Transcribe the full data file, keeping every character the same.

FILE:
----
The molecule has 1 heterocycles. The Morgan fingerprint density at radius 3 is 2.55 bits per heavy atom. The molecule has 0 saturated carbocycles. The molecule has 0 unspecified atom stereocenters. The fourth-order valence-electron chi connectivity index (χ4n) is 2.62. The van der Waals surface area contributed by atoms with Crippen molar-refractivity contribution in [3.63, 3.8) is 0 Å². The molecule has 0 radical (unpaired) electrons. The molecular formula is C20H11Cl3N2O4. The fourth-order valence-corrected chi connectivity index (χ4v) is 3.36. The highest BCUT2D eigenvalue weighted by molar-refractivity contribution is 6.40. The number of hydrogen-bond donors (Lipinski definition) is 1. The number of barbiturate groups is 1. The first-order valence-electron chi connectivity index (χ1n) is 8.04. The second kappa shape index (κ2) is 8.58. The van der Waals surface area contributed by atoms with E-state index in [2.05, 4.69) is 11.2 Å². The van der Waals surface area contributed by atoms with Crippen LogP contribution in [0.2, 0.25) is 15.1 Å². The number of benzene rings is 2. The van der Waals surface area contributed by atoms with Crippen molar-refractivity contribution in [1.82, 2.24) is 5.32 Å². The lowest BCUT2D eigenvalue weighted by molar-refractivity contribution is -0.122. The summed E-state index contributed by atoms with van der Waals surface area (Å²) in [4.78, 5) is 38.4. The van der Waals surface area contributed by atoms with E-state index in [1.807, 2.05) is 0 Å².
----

The molecule has 1 heterocycles. The Morgan fingerprint density at radius 3 is 2.55 bits per heavy atom. The molecule has 0 saturated carbocycles. The molecule has 0 unspecified atom stereocenters. The fourth-order valence-electron chi connectivity index (χ4n) is 2.62. The van der Waals surface area contributed by atoms with Crippen molar-refractivity contribution in [3.63, 3.8) is 0 Å². The molecule has 0 radical (unpaired) electrons. The molecular formula is C20H11Cl3N2O4. The fourth-order valence-corrected chi connectivity index (χ4v) is 3.36. The highest BCUT2D eigenvalue weighted by molar-refractivity contribution is 6.40. The number of hydrogen-bond donors (Lipinski definition) is 1. The number of barbiturate groups is 1. The first-order valence-electron chi connectivity index (χ1n) is 8.04. The second kappa shape index (κ2) is 8.58. The van der Waals surface area contributed by atoms with E-state index in [2.05, 4.69) is 11.2 Å². The van der Waals surface area contributed by atoms with Crippen LogP contribution in [0.2, 0.25) is 15.1 Å². The number of benzene rings is 2. The van der Waals surface area contributed by atoms with Crippen molar-refractivity contribution in [1.82, 2.24) is 5.32 Å². The lowest BCUT2D eigenvalue weighted by molar-refractivity contribution is -0.122. The summed E-state index contributed by atoms with van der Waals surface area (Å²) in [4.78, 5) is 38.4. The van der Waals surface area contributed by atoms with E-state index in [1.807, 2.05) is 0 Å².